* Fed's average inflation target affecting BOJ's
* BOJ clarifies easy policy stance even as it tapers asset
* BOJ releases analysis showing make-up of 2-5 years
* BOJ may be stuck with commitment with questionable effects
TOKYO, June 3 (Reuters) - The U.S. Federal Reserve's recent
commitment to keep interest rates low despite creeping inflation
has created new headaches for the Bank of Japan, which is trying
to quietly wean the economy off its massive stimulus.
The Fed in August reframed its objectives amid the pandemic
recovery, allowing consumer prices to rise faster than would
have been tolerated by the U.S. central bank in previous cycles.
While the BOJ, a pioneer of quantitative easing, has
maintained extremely accommodative settings for decades, its
operations are still guided to a large extent by how Fed policy
affects global interest rates.
Worried that a dovish Fed could compromise Japan's own
efforts to keep market rates near zero, the BOJ at its March
policy meeting sought to match the U.S. pledge to do just that.
For BOJ policymakers, that meant breathing new life into its
elusive 2% inflation target, making it harder to walk away from
past commitments to maintain massive stimulus.
The move highlights the huge influence Fed decisions have on
the BOJ's communication, as Japanese policymakers feel the need
to stay in line with global monetary policy trends shaped by the
world's most powerful central bank, say sources familiar with
"It was something the BOJ had to clarify after what the Fed
did," one of the sources said, a view echoed by another source.
"The BOJ's commitment has become more binding and harder to
phase out," a second source said. The sources spoke on condition
of anonymity due to the sensitivity of the matter.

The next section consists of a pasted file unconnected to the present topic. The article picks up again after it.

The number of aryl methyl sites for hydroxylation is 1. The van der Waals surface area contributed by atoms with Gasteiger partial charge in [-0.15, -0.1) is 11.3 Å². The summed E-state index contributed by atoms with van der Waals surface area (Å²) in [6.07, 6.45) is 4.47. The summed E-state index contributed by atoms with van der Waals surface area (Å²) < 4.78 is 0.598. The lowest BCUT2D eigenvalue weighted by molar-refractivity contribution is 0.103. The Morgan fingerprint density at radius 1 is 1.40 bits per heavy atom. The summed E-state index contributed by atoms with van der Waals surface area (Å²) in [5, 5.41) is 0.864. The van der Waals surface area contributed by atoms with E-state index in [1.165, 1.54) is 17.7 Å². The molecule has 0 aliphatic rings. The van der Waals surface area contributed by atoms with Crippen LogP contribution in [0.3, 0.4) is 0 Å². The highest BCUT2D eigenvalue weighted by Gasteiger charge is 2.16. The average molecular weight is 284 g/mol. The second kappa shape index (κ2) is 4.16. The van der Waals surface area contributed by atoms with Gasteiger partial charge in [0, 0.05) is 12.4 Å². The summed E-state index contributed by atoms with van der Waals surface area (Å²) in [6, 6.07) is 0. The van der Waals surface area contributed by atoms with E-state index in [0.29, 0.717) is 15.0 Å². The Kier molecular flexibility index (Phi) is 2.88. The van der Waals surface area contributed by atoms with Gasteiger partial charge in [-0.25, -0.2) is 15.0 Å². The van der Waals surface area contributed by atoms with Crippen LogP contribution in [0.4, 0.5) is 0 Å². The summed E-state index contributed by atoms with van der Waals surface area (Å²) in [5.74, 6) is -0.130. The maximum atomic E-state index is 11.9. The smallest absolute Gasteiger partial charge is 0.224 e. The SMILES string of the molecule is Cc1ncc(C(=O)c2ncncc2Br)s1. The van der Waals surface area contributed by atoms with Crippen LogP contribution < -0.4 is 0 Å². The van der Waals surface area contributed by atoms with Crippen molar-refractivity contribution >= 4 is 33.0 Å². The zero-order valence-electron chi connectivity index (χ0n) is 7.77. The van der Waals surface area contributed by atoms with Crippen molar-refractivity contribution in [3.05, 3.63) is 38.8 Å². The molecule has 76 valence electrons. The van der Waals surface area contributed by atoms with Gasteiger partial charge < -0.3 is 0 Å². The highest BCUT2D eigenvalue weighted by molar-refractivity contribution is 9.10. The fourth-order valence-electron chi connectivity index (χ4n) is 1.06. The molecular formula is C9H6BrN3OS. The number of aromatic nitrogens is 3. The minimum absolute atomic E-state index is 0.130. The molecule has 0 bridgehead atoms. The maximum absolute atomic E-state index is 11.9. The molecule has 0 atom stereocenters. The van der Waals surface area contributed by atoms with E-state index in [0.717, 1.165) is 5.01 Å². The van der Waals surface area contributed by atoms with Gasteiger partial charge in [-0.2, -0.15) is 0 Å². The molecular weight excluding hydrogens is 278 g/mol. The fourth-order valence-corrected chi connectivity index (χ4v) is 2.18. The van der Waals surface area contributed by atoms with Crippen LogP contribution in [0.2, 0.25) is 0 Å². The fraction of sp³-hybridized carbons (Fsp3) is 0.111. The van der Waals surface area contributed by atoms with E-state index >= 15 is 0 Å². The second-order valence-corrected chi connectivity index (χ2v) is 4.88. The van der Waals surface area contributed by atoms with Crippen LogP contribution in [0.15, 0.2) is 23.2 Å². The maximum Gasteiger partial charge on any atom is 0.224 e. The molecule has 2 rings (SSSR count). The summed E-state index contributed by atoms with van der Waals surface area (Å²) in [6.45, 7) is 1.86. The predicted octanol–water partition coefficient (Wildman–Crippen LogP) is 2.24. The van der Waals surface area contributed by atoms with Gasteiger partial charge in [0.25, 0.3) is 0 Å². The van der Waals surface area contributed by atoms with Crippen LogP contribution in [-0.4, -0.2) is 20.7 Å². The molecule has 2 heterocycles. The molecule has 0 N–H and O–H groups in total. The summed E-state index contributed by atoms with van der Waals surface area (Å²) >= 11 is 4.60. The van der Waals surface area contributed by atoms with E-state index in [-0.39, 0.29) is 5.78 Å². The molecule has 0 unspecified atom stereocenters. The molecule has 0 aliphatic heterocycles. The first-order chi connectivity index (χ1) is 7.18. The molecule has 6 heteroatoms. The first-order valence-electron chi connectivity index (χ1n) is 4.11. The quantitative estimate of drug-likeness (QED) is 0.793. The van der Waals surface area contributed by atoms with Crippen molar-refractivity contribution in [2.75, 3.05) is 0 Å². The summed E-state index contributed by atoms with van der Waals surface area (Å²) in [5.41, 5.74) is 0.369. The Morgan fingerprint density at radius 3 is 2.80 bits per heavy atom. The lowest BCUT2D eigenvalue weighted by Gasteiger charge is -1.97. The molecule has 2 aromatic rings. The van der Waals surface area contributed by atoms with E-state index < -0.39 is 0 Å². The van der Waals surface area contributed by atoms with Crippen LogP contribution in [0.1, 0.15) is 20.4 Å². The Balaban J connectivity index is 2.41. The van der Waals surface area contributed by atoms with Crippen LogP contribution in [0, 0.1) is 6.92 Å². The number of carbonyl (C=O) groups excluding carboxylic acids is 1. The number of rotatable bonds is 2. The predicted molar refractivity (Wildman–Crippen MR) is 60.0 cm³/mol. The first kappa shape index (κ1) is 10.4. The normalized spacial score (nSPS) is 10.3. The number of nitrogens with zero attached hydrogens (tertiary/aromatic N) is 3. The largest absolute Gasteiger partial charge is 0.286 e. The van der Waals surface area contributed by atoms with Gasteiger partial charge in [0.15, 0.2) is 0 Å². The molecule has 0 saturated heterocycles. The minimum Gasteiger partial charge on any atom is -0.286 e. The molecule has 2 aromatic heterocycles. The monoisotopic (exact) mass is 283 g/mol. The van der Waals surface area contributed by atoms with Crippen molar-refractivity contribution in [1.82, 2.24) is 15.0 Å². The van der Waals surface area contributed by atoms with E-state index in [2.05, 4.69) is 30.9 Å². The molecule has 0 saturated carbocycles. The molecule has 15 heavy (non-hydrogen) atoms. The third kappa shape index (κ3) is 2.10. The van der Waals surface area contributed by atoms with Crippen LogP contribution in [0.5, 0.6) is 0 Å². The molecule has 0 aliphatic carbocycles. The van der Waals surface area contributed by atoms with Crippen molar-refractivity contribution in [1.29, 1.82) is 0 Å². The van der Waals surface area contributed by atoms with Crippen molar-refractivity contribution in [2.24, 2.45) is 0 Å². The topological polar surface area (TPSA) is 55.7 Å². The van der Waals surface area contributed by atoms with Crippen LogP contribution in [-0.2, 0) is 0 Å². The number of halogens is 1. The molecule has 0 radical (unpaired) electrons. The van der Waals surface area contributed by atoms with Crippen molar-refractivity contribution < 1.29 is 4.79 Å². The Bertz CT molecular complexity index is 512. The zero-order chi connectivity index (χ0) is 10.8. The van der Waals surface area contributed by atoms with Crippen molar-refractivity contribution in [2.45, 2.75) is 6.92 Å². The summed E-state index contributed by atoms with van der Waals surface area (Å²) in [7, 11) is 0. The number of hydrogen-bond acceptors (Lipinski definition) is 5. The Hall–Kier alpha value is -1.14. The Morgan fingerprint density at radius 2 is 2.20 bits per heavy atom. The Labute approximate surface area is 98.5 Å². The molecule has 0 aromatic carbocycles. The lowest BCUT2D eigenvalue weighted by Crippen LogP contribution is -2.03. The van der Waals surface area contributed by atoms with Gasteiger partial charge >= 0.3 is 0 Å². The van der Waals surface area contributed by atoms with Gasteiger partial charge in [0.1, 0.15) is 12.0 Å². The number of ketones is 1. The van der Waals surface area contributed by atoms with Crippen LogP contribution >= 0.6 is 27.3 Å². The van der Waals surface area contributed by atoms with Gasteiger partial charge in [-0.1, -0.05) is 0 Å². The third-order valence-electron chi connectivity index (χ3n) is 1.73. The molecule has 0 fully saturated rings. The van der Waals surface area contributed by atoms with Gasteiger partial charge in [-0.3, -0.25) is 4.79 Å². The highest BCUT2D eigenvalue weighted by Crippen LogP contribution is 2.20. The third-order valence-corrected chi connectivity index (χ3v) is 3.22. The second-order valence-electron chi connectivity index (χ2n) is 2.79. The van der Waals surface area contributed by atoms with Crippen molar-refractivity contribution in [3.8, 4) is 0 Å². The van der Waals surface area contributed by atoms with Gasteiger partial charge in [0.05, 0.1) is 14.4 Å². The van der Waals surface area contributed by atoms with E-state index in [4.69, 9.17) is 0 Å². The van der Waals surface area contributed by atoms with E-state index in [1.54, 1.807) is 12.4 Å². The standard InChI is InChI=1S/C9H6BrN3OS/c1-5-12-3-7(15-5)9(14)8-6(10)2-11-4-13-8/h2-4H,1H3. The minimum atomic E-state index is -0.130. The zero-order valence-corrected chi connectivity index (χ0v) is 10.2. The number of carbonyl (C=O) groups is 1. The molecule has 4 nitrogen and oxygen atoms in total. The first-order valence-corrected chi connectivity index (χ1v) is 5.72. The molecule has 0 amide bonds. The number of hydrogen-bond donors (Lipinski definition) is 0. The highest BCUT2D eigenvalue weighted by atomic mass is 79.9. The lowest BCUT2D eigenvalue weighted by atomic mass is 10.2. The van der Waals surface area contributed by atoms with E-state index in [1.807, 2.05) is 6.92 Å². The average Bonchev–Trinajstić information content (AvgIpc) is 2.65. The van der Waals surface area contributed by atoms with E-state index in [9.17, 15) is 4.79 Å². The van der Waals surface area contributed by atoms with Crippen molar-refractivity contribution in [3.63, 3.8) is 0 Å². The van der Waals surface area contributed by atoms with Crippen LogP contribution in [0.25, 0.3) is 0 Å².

That dovish signalling comes at an awkward time.
While the BOJ needs to maintain enough support to help the
economy get through the pandemic, it also faces pressure to get
rid of an unpopular negative interest rate policy that has hurt
financial institutions' profits.
In response to criticism its huge buying was distorting
market prices, the BOJ has also been "stealth tapering" its
purchases of government bonds and risky assets.
But the Fed's emphasis on keeping interest rates near zero,
and tolerating above-target inflation potentially for years, is
dashing the BOJ's hopes of quietly phasing out a commitment to
keep pumping money until inflation "stably exceeds" 2%.
By stressing a commitment identical to that of the Fed, the
BOJ may find it harder to slow money printing even when the
economy emerges from the pandemic, suggesting it will lag far
behind its counterparts in ending crisis-mode policies.
The Fed's new average inflation targeting, unveiled in
August, would see U.S. policymakers tolerate inflation exceeding
2% for years before raising current near-zero interest rates.
The BOJ has had a similar but looser and mostly symbolic
commitment in place since 2016, in which it pledges to keep
expanding the amount of cash circulating in the economy until
inflation stably exceeds 2%.
Unlike the Fed, the BOJ does not tie the commitment to
interest rates. To avoid binding future policy, the language is
kept vague, with no references to the pace of asset purchase or
for how long inflation needs to overshoot the target.
That flexibility had allowed the BOJ to distance itself from
the target amid mounting doubts about whether it could be
But the Fed's explicit shift to an average inflation target
has now forced the BOJ to give more weight to its own
commitment, a setback for the BOJ's efforts to walk back
Governor Haruhiko Kuroda's "bazooka" stimulus that had failed to
fire up inflation.
A month after the Fed's August decision, Kuroda said the
BOJ's commitment was consistent with the Fed's thinking on
inflation targeting, suggesting that the BOJ's pledge already
incorporated key elements of the Fed's new strategy.
Firming up the alignment, the BOJ this week published a
detailed analysis on how imitating the Fed's strategy would help
hit its price target faster.
The analysis estimated that making up for about two to five
years of past weak inflation could be most effective, suggesting
that Japan won't see an exit from ultra-easy policy for years
even after inflation perks up.
That would come as little surprise for market players
already expecting policy to remain ultra-loose for years.
But it could also force the BOJ to maintain a commitment
many analysts see as having little effect in changing public
perceptions on prices.
"What has become clear is that it's impossible to control
something like inflation expectations, which are hard to
measure," said Miyako Suda, an academic who served as a BOJ
board member for a decade until 2011.
"The BOJ needs to offer a more candid assessment on why its
huge stimulus package didn't work as intended."
(Reporting by Leika Kihara; Editing by Sam Holmes)